Michael Farrell our Secretary, Don Pickis a former Chairman and myself agreed to attend on behalf of the Trust.
It was a most enjoyable evening which began with a reception in the Entrance Hall of the Town Hall at 7.30pm - there were in all some 250 guests including the Mayor and Mayoress, the Bishop of Middleton and his wife, the Vicar of Rochdale, Canon Shackleton and his wife, the MP's for Middleton and Rochdale and our local MP together with Councillors, invited representatives (such as ourselves) etc., etc.
Just after 8.00pm we were invited by the Toastmaster to go to the main Hall where we were all duly announced and personally greeted by the Mayor and Mayoress and Canon and Mrs Shackleton; then we found where we were sitting for the meal! There were 24 tables each seating l0 guests and also the top table for the important ones!!
A meal consisting of six courses with liberal glasses of both red and white wine to help it down, was served. The service, food and atmosphere were ﬁrst class and the only fault we felt was that the Rochdale Youth Orchestra, who entertained us during the meal, played at times so vigorously it was very difficult to carry on a conversation!! At our table were members of Rochdale Civic Society and the local Fire Service Divisional Commander and his wife.
The toast to the Parish Church was proposed by the leader of the Council, Councillor Paul Rowen and the response was by Canon Shackleton and then the ladies of the Dobrose Choir (who had been waiting for over an hour) entertained us with some excellent singing. During their ﬁnale we all joined in singing, like the last Night of the Proms, Rule Britannia, Jerusalem and Land of Hope and Glory....
I don't know what sort of celebration will be planned for St Chad's 900th anniversary in 2094, but this one will be a hard act to follow.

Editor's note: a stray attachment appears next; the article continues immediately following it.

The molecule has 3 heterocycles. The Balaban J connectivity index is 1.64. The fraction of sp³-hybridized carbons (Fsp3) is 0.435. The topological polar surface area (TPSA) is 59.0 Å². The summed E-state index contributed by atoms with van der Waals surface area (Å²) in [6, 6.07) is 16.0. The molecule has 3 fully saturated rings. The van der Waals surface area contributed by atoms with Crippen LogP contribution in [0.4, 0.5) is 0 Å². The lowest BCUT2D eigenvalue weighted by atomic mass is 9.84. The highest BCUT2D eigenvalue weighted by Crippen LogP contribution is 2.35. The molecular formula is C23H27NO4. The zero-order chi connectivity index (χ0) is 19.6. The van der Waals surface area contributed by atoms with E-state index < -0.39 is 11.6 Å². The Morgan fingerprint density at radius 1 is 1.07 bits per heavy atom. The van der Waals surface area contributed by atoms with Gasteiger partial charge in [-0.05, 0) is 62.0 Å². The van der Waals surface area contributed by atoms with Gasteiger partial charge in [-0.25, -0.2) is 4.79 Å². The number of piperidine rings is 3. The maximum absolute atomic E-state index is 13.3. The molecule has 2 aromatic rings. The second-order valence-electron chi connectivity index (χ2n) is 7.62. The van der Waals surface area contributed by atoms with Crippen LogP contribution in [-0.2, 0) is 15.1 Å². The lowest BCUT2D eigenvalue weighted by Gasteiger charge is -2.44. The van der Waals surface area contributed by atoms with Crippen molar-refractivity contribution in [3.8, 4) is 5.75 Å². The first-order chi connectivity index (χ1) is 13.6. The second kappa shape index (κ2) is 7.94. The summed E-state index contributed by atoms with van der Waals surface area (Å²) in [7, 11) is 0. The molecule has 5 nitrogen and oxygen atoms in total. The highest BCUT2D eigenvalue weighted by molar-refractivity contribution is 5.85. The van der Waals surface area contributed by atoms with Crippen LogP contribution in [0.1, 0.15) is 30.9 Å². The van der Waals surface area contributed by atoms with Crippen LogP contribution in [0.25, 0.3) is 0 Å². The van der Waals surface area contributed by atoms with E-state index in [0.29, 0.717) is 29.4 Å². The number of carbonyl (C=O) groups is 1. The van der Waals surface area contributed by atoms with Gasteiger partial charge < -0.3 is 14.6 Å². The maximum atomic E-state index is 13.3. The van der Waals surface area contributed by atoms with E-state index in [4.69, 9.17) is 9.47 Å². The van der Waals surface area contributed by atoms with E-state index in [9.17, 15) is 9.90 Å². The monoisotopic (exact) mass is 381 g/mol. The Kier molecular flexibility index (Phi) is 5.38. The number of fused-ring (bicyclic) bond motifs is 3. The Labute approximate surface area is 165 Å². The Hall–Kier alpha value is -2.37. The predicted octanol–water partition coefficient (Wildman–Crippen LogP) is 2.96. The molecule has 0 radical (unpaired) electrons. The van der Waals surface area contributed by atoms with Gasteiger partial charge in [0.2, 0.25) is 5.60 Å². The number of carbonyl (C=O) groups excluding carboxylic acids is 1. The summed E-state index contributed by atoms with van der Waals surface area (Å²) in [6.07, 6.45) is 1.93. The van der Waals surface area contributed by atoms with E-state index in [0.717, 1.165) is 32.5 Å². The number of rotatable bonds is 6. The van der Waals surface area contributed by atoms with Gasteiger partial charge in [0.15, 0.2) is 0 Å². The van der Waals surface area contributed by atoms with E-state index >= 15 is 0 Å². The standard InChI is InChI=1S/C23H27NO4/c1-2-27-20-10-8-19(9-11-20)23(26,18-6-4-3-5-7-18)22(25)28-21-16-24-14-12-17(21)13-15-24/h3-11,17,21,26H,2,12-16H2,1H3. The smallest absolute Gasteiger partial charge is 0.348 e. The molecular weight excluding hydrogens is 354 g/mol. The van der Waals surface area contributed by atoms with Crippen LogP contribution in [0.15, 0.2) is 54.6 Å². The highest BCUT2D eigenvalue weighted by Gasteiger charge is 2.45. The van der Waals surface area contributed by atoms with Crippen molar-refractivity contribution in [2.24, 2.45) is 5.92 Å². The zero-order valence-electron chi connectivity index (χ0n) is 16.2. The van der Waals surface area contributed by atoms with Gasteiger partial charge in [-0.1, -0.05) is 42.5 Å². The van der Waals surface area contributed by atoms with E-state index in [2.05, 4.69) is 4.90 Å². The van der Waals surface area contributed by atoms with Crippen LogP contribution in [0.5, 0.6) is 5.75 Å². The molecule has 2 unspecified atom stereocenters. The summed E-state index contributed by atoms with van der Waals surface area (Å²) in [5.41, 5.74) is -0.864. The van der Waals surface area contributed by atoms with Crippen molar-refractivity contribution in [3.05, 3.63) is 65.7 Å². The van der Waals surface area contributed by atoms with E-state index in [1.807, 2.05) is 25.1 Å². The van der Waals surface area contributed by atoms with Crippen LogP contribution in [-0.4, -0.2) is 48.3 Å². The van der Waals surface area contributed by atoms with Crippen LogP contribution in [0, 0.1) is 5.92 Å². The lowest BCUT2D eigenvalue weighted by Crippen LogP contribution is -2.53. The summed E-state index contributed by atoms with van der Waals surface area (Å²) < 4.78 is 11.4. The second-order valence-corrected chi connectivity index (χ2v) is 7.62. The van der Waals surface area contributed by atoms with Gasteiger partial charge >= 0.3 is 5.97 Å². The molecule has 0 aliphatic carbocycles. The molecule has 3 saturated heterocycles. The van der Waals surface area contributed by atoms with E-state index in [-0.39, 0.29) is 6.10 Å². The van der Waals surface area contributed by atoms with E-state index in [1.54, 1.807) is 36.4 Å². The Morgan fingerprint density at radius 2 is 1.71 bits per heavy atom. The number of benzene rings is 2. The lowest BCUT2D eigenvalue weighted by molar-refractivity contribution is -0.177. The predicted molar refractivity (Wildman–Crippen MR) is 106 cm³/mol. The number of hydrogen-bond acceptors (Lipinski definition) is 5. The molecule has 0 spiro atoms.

The consultation stage for this important planning document is now effectively over. The local authority's proposed Unitary Development Plan will when ﬁnally accepted, set the pattern of planning for the Rochdale Metropolitan Borough for the next ten years. Comments, objections and observations subject to last minute modiﬁcations were to be submitted by the end of July 1994: outstanding objections will now be dealt with by Public Inquiry, before the UDP can become fully effective.
The consultation process has been open to any interested panics, private or public, individuals or organisations, so that householders, developers, voluntary bodies, mineral extractors, neighbouring local authorities amongst others have all had the opportunity to support, challenge or seek to modify the proposals.
Littleborough Civic Trust has submitted comments and in some cases objections to a number of policy proposals. Whilst welcoming the Authority's concept of establishing Greenspace corridors and apparently the abandoning at this stage, a proposed parallel A58 route along the Roch Valley from Stubley to Albert Royd Street, it has sought to encourage the Local Authority to strengthen open land proposals for Littleborough and to take the opportunity offered to deal more effectively with sensitive trafﬁc spots like the junctions of A58 with A6033 Todmorden Road and B6225 Canal Street.
In addition the Trust has urged the Local Authority to take positive steps to reduce waste bulk thereby reducing in terms the demand for landﬁll space.
Currently Rochdale MBC ‘exports’ some of its bulk waste to adjoining authorities for disposal, with of course no overall reduction in the demand for landfill.
With the proposed closure of Rochdale's incinerator and the ending of the dumping of sewage sludge at sea, the waste disposal problem for the Borough is going to increase in the next ten years. We have asked the Authority to consider upgrading the incinerator to EEC levels; additionally, to examine the merits of new microwave treatment of waste The technology is effective in reducing car tyres, sewage sludge and hospital waste and therefore likely to be increasingly attractive to waste management bodies now and well into the next century.
For more detailed information contact Don Pickis, 378849.
We have been acting in response to a number of footpath issues that have occurred in recent months. We have reported on a potential problem developing at Hill Top Farm and the footpath sign that disappeared opposite Handle Hall Farm. We have also been in touch with Oldham and Rochdale Groundwork Trust about the state of the footpath near the old Lydgate Inn and they have promised to press for action to improve matters. The main cause for concern is however the Carriage Drive which is not a public right of way on the Deﬁnitive Map but in our view, has been established as one by unchallenged public use over the last twenty years. We would be interested in hearing from anyone who can provide information on this route.